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Britain's Got Diversity

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Mark Easton | 12:34 UK time, Monday, 1 June 2009

Not so long ago there was anxiety that ethnic minority acts were being discriminated against on TV talent shows. The suggestion was that "non-white" acts suffered from an undercurrent of prejudice and racism among the voting public.

Watching the final of ITV's Britain's Got Talent this weekend, I saw a stage for everything that is tolerant and inclusive about contemporary British society and identity.
The winners proclaimed multi-racial roots in their name.

The group called Diversity

Diversity's success spoke of something we should never forget about our country. While the press and our politicians too often demonise "gangs" of young men in their baseball caps and hoodies, this group from East London and Essex danced for the nation with discipline, wit, intelligence and joy.

The hard work and humility on display were at odds with the common portrayal of youth.

When the voting public was asked to select an act to represent Britain in front of the Queen, a million people chose Diversity.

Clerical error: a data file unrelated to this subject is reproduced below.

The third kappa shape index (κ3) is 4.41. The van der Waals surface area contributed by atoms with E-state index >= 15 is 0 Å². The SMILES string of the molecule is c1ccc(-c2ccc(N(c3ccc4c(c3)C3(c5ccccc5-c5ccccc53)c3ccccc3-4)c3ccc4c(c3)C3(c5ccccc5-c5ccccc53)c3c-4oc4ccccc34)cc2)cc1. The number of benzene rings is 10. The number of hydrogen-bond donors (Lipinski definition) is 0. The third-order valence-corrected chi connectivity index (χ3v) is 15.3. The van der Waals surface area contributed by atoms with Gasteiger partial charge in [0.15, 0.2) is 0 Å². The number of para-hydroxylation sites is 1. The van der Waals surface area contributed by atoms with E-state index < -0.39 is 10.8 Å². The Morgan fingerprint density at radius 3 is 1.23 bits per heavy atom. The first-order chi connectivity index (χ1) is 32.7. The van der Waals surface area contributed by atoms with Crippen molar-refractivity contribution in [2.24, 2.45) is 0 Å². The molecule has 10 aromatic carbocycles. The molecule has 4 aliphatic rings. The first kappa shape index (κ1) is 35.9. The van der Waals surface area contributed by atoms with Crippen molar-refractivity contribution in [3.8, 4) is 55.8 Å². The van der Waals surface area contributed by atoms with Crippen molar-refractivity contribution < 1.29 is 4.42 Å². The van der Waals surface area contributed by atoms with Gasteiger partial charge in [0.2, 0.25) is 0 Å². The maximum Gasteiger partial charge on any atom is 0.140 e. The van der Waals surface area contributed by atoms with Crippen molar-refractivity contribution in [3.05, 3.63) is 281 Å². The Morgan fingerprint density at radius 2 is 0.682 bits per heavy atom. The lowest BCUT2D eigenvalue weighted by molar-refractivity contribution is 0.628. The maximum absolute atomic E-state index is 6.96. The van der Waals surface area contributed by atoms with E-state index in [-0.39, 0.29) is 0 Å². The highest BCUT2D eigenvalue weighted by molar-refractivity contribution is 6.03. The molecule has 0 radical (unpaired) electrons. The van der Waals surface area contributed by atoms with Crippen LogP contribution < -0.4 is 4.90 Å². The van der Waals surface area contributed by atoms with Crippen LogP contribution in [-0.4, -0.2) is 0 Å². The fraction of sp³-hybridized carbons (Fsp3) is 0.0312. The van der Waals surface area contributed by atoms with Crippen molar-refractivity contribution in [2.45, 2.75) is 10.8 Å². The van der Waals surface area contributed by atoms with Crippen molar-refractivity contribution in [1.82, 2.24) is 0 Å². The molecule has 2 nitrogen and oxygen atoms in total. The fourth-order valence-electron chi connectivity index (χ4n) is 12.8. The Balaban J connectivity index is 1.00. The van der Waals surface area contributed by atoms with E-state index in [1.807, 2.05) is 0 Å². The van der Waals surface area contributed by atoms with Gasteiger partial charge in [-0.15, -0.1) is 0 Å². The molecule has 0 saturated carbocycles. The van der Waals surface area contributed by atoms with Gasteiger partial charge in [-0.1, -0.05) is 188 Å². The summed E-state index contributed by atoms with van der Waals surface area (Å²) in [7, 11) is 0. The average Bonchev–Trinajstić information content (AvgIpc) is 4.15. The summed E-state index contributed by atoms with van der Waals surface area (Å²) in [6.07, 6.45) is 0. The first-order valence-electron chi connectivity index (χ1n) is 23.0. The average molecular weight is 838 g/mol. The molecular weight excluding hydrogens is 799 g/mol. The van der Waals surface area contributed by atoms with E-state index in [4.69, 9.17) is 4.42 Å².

Look at some of the other finalists: the 12-year-old singing sensation Shaheen Jafargholi may have an Iranian name and father, but the lad from Swansea is being hailed as the next Tom Jones.

Comedy dancers Stavros Flatley featured a man with "Cyprus" tattooed on his chest.

But the performance of Demetrios Demetriou and his son Lagi surely emanated from a very British school of clowning, an act built upon gentle self-mockery and plain daftness.

No-one suggested they were too Greek to represent Britain.

However, if you are a professional footballer, it appears that you can be too Scottish, Welsh or Northern Irish to represent Britain.

The news this weekend that only English players will be available to play for the GB football team at the 2012 Olympics means brilliant young footballers from other parts of the UK will not get the chance to go for gold.

The decision was made by football associations worried that Scotland, Wales and Northern Ireland might lose the chance to win the World Cup on their own.

Britain's Got Talent, but when it comes to playing for team GB, only English footballers are allowed on stage.


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